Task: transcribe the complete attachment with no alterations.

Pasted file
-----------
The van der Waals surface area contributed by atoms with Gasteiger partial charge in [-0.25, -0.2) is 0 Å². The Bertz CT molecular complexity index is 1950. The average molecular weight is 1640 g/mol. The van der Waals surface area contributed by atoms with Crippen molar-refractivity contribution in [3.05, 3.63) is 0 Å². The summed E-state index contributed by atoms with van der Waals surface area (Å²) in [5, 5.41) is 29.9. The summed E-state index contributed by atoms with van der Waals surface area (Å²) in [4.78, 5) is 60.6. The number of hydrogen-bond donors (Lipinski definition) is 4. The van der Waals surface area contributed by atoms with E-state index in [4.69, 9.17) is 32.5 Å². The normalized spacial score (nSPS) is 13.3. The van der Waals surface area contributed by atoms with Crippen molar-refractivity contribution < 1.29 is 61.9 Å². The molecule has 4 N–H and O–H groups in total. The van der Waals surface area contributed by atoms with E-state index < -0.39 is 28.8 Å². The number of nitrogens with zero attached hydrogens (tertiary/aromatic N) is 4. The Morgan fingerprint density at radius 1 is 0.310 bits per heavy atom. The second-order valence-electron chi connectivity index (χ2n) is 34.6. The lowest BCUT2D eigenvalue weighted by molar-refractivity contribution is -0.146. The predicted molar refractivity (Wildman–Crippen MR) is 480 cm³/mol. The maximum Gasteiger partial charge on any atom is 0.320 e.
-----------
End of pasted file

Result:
The van der Waals surface area contributed by atoms with Gasteiger partial charge in [-0.25, -0.2) is 0 Å². The Bertz CT molecular complexity index is 1950. The average molecular weight is 1640 g/mol. The van der Waals surface area contributed by atoms with Crippen molar-refractivity contribution in [3.05, 3.63) is 0 Å². The summed E-state index contributed by atoms with van der Waals surface area (Å²) in [5, 5.41) is 29.9. The summed E-state index contributed by atoms with van der Waals surface area (Å²) in [4.78, 5) is 60.6. The number of hydrogen-bond donors (Lipinski definition) is 4. The van der Waals surface area contributed by atoms with E-state index in [4.69, 9.17) is 32.5 Å². The normalized spacial score (nSPS) is 13.3. The van der Waals surface area contributed by atoms with Crippen molar-refractivity contribution < 1.29 is 61.9 Å². The molecule has 4 N–H and O–H groups in total. The van der Waals surface area contributed by atoms with E-state index < -0.39 is 28.8 Å². The number of nitrogens with zero attached hydrogens (tertiary/aromatic N) is 4. The Morgan fingerprint density at radius 1 is 0.310 bits per heavy atom. The second-order valence-electron chi connectivity index (χ2n) is 34.6. The lowest BCUT2D eigenvalue weighted by molar-refractivity contribution is -0.146. The predicted molar refractivity (Wildman–Crippen MR) is 480 cm³/mol. The maximum Gasteiger partial charge on any atom is 0.320 e.